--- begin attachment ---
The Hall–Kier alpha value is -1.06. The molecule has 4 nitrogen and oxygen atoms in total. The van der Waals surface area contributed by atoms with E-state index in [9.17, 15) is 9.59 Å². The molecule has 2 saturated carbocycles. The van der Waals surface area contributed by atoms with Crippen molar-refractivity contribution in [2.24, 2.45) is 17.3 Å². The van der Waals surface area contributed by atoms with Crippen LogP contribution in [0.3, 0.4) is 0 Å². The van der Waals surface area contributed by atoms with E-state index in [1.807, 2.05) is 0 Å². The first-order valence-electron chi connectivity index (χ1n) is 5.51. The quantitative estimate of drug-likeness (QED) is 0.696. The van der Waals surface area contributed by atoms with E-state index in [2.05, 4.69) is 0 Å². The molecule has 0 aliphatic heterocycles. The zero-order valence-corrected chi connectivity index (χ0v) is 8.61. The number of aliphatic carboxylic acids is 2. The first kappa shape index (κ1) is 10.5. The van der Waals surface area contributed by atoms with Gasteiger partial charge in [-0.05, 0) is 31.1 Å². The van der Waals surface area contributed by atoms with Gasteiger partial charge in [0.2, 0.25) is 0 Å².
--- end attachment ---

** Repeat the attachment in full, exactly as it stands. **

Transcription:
The Hall–Kier alpha value is -1.06. The molecule has 4 nitrogen and oxygen atoms in total. The van der Waals surface area contributed by atoms with E-state index in [9.17, 15) is 9.59 Å². The molecule has 2 saturated carbocycles. The van der Waals surface area contributed by atoms with Crippen molar-refractivity contribution in [2.24, 2.45) is 17.3 Å². The van der Waals surface area contributed by atoms with Crippen LogP contribution in [0.3, 0.4) is 0 Å². The van der Waals surface area contributed by atoms with E-state index in [1.807, 2.05) is 0 Å². The first-order valence-electron chi connectivity index (χ1n) is 5.51. The quantitative estimate of drug-likeness (QED) is 0.696. The van der Waals surface area contributed by atoms with E-state index in [2.05, 4.69) is 0 Å². The molecule has 0 aliphatic heterocycles. The zero-order valence-corrected chi connectivity index (χ0v) is 8.61. The number of aliphatic carboxylic acids is 2. The first kappa shape index (κ1) is 10.5. The van der Waals surface area contributed by atoms with Gasteiger partial charge in [-0.05, 0) is 31.1 Å². The van der Waals surface area contributed by atoms with Gasteiger partial charge in [0.2, 0.25) is 0 Å².